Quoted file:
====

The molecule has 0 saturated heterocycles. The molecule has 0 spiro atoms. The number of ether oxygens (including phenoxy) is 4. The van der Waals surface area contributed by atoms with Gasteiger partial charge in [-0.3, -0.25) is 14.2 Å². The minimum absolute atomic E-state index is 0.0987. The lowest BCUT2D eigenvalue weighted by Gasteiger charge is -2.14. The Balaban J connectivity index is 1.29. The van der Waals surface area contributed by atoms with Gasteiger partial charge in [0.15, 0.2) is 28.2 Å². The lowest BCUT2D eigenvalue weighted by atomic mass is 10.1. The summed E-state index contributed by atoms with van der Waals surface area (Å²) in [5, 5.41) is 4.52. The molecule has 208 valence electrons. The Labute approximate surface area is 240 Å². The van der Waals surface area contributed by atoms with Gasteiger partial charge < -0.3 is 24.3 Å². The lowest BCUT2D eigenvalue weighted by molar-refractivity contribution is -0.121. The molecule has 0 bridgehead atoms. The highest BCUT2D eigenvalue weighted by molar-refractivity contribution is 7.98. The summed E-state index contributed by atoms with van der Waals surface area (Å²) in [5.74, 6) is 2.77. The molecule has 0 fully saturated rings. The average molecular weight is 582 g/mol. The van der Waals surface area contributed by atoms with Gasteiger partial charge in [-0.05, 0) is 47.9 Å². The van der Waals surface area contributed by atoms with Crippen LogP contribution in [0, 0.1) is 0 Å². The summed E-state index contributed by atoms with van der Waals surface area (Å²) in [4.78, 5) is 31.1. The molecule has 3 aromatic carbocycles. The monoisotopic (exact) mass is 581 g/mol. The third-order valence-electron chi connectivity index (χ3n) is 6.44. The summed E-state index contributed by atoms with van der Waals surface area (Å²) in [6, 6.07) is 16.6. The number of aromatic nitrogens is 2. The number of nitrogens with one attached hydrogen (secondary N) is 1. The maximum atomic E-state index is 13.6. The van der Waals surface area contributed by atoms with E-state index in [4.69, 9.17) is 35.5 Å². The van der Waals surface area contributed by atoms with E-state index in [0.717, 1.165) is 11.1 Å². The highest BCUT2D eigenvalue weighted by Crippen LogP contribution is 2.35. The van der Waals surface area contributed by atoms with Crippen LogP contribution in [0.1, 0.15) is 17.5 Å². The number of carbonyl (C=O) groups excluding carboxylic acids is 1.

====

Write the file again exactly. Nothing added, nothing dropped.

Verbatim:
The molecule has 0 saturated heterocycles. The molecule has 0 spiro atoms. The number of ether oxygens (including phenoxy) is 4. The van der Waals surface area contributed by atoms with Gasteiger partial charge in [-0.3, -0.25) is 14.2 Å². The minimum absolute atomic E-state index is 0.0987. The lowest BCUT2D eigenvalue weighted by Gasteiger charge is -2.14. The Balaban J connectivity index is 1.29. The van der Waals surface area contributed by atoms with Gasteiger partial charge in [0.15, 0.2) is 28.2 Å². The lowest BCUT2D eigenvalue weighted by atomic mass is 10.1. The summed E-state index contributed by atoms with van der Waals surface area (Å²) in [5, 5.41) is 4.52. The molecule has 208 valence electrons. The Labute approximate surface area is 240 Å². The van der Waals surface area contributed by atoms with Gasteiger partial charge < -0.3 is 24.3 Å². The lowest BCUT2D eigenvalue weighted by molar-refractivity contribution is -0.121. The molecule has 0 bridgehead atoms. The highest BCUT2D eigenvalue weighted by molar-refractivity contribution is 7.98. The summed E-state index contributed by atoms with van der Waals surface area (Å²) in [5.74, 6) is 2.77. The molecule has 0 fully saturated rings. The average molecular weight is 582 g/mol. The van der Waals surface area contributed by atoms with Gasteiger partial charge in [-0.05, 0) is 47.9 Å². The van der Waals surface area contributed by atoms with Crippen LogP contribution in [0, 0.1) is 0 Å². The summed E-state index contributed by atoms with van der Waals surface area (Å²) in [4.78, 5) is 31.1. The molecule has 3 aromatic carbocycles. The monoisotopic (exact) mass is 581 g/mol. The third-order valence-electron chi connectivity index (χ3n) is 6.44. The summed E-state index contributed by atoms with van der Waals surface area (Å²) in [6, 6.07) is 16.6. The number of aromatic nitrogens is 2. The number of nitrogens with one attached hydrogen (secondary N) is 1. The maximum atomic E-state index is 13.6. The van der Waals surface area contributed by atoms with E-state index in [4.69, 9.17) is 35.5 Å². The van der Waals surface area contributed by atoms with E-state index in [0.717, 1.165) is 11.1 Å². The highest BCUT2D eigenvalue weighted by Crippen LogP contribution is 2.35. The van der Waals surface area contributed by atoms with Crippen LogP contribution in [0.1, 0.15) is 17.5 Å². The number of carbonyl (C=O) groups excluding carboxylic acids is 1.